After the success of last month’s Random Recipes challenge, in which the Small Girl thoughtfully selected ‘Great Ways With Steak And Chops’, I put her to work again to choose September’s recipe from a pile of magazine clippings and pull-outs. I confess, I only gave her a small selection to work with, for I am destined to become one of those mad old ladies who lives in a house overflowing with things she has cut out of the newspaper or scribbled down on the back of a phone bill. Whenever we move house (something we’ve tended to do every 12-18 months in the last six or seven years), I find more recipes tucked into novels or – worse – tucked into other recipe books. There must be a name for this – Compulsive Recipe And Cookbook Kollecting (CRACK) perhaps? Shall we start a support group?

The Small Girl pulled this out of a pile of papers tucked into the handwritten recipe book I made when I first went flatting. There’s a burn mark on the back (left it on the element, Wanganui, 2001) and all sorts of things tucked inside, including a tea-stained note to my 1996 flatmate Kim from her sister Kirsty (“Kimbo: put your heater on the clothes, hope you don’t mind, need some for tomorrow. Early night for me, you crazy partier”), a 100 riel note (Cambodia, 2000), a bank statement from a defunct account (2004) and lots of torn-out pages from Observer Food Monthly (London, 2005-2009). Oh, and the recipes…

Corn, Feta and Microgreen Fritters
I’d like to say the Small Girl chose this particular recipe because she loves corn fritters, but alas, she didn’t eat a single one. Oh well, I thought they were pretty good. Judging from the font and layout, I think the recipe comes from an old copy of NZ House and Garden magazine. The attached story talks about the benefits of cooking with ‘microgreens’, which were the next big thing a while back. Health benefits aside, I think using fresh herbs from your garden (or kitchen) would do the trick nicely.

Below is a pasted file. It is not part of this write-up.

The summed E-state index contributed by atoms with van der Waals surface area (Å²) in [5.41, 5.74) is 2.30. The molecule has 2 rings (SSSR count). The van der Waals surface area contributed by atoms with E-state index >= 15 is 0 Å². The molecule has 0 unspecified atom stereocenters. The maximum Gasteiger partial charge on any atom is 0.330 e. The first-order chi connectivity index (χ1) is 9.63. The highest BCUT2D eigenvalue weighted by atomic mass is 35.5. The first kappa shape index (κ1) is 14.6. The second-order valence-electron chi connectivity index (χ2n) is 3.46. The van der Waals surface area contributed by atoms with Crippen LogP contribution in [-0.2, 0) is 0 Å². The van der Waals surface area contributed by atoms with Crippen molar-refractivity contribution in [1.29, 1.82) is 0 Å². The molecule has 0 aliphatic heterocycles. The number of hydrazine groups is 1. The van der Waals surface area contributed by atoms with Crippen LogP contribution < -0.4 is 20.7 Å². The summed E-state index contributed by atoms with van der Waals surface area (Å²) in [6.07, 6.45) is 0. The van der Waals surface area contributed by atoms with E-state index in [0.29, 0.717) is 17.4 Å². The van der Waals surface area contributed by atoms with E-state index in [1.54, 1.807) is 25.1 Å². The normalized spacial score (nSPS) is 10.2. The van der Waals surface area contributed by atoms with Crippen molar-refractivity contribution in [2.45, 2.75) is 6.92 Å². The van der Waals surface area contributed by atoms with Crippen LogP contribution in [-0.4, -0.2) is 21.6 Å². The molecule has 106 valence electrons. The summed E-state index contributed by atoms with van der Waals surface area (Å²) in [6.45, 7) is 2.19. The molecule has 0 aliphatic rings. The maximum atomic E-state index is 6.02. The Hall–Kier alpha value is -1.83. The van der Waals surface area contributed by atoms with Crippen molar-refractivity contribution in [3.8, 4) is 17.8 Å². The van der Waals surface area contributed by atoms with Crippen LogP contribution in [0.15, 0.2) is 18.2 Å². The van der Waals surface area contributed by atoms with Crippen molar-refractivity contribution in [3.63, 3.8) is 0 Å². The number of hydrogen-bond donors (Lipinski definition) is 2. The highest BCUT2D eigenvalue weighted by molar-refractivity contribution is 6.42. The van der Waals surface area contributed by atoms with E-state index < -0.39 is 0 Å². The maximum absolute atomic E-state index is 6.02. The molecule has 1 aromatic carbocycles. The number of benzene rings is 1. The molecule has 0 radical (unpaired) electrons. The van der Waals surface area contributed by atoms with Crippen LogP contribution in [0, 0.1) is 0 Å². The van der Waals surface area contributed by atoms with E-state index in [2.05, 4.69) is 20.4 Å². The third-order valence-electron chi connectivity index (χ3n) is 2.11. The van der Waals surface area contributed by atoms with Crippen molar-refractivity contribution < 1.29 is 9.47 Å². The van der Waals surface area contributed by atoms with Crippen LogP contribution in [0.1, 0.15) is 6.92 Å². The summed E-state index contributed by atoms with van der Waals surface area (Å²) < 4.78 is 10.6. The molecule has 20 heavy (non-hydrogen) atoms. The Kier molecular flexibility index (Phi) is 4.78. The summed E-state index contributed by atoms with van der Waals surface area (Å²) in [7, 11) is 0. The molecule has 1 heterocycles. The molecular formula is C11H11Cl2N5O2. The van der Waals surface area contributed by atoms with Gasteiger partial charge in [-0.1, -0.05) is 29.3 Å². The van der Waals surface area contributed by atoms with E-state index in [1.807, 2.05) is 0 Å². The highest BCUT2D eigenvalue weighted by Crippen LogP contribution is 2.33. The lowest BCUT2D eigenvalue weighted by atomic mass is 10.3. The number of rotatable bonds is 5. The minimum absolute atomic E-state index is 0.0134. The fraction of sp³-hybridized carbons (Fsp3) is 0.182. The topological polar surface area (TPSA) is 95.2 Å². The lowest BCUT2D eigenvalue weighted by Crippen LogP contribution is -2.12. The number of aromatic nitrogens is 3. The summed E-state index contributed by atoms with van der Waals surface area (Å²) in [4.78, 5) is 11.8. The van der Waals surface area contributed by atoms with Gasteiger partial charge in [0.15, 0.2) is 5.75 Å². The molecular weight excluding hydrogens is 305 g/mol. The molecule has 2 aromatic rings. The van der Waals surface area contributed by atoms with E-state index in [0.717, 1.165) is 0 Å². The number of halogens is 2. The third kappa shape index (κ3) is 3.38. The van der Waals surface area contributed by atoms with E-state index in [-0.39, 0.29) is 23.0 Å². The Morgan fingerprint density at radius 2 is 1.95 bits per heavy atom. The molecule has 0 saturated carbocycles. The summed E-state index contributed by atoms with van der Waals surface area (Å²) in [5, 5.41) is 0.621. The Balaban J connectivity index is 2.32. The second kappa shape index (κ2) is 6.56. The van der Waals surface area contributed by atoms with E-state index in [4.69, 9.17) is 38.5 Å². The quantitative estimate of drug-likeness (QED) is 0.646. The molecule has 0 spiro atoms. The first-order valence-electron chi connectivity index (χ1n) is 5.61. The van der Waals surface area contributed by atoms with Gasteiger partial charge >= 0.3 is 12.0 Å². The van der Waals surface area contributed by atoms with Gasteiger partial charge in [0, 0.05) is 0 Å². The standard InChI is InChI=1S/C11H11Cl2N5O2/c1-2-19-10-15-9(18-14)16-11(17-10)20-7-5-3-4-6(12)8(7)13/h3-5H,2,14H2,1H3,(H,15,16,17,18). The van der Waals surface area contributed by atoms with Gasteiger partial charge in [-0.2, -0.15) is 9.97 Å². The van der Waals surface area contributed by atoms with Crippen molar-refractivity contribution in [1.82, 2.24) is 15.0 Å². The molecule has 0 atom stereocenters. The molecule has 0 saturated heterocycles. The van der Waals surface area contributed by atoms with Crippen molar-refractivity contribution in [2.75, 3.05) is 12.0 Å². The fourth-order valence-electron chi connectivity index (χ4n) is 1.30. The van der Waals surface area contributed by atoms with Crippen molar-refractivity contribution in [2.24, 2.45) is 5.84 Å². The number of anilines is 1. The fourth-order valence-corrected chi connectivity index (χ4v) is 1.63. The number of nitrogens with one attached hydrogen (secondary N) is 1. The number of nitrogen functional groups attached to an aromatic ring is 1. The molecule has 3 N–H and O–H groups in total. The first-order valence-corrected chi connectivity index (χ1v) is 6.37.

1 cup flour
3tsp baking powder
1tsp salt
Black pepper
2 free range eggs
125ml soda water
2 cups corn kernels (1 can, drained)
125g feta, crumbled
1 cup microgreens (or finely chopped fresh herbs)

Sift the flour, baking powder, salt and pepper into a bowl. Add the eggs and soda water and beat until smooth. Stir in the corn, feta and greens and let stand for 10 minutes.
Cook spoonfuls in a well-greased pan over medium heat until golden on both sides.
Remember, as with pikelets, the first one will be a disaster while you get the temperature right. Keep subsequent fritters warm in a 120C oven while you cook the rest. Serve with chutney and more greens. Makes about a dozen.